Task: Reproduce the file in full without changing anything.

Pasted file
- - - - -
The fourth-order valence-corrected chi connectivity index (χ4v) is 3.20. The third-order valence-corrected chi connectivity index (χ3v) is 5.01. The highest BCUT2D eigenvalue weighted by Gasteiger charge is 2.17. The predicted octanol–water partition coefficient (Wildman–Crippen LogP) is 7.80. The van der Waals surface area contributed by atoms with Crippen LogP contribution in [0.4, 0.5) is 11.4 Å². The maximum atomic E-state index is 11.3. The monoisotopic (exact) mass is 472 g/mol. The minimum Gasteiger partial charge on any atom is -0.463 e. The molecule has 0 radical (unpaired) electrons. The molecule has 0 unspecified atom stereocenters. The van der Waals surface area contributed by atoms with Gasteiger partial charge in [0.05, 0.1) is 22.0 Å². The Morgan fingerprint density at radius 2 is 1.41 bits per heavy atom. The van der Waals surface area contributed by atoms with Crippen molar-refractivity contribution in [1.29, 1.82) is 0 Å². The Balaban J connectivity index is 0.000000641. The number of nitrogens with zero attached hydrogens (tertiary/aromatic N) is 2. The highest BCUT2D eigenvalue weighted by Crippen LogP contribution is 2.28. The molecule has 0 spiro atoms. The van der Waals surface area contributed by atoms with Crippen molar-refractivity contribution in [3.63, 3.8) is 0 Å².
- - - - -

The fourth-order valence-corrected chi connectivity index (χ4v) is 3.20. The third-order valence-corrected chi connectivity index (χ3v) is 5.01. The highest BCUT2D eigenvalue weighted by Gasteiger charge is 2.17. The predicted octanol–water partition coefficient (Wildman–Crippen LogP) is 7.80. The van der Waals surface area contributed by atoms with Crippen LogP contribution in [0.4, 0.5) is 11.4 Å². The maximum atomic E-state index is 11.3. The monoisotopic (exact) mass is 472 g/mol. The minimum Gasteiger partial charge on any atom is -0.463 e. The molecule has 0 radical (unpaired) electrons. The molecule has 0 unspecified atom stereocenters. The van der Waals surface area contributed by atoms with Gasteiger partial charge in [0.05, 0.1) is 22.0 Å². The Morgan fingerprint density at radius 2 is 1.41 bits per heavy atom. The van der Waals surface area contributed by atoms with Crippen molar-refractivity contribution in [1.29, 1.82) is 0 Å². The Balaban J connectivity index is 0.000000641. The number of nitrogens with zero attached hydrogens (tertiary/aromatic N) is 2. The highest BCUT2D eigenvalue weighted by Crippen LogP contribution is 2.28. The molecule has 0 spiro atoms. The van der Waals surface area contributed by atoms with Crippen molar-refractivity contribution in [3.63, 3.8) is 0 Å².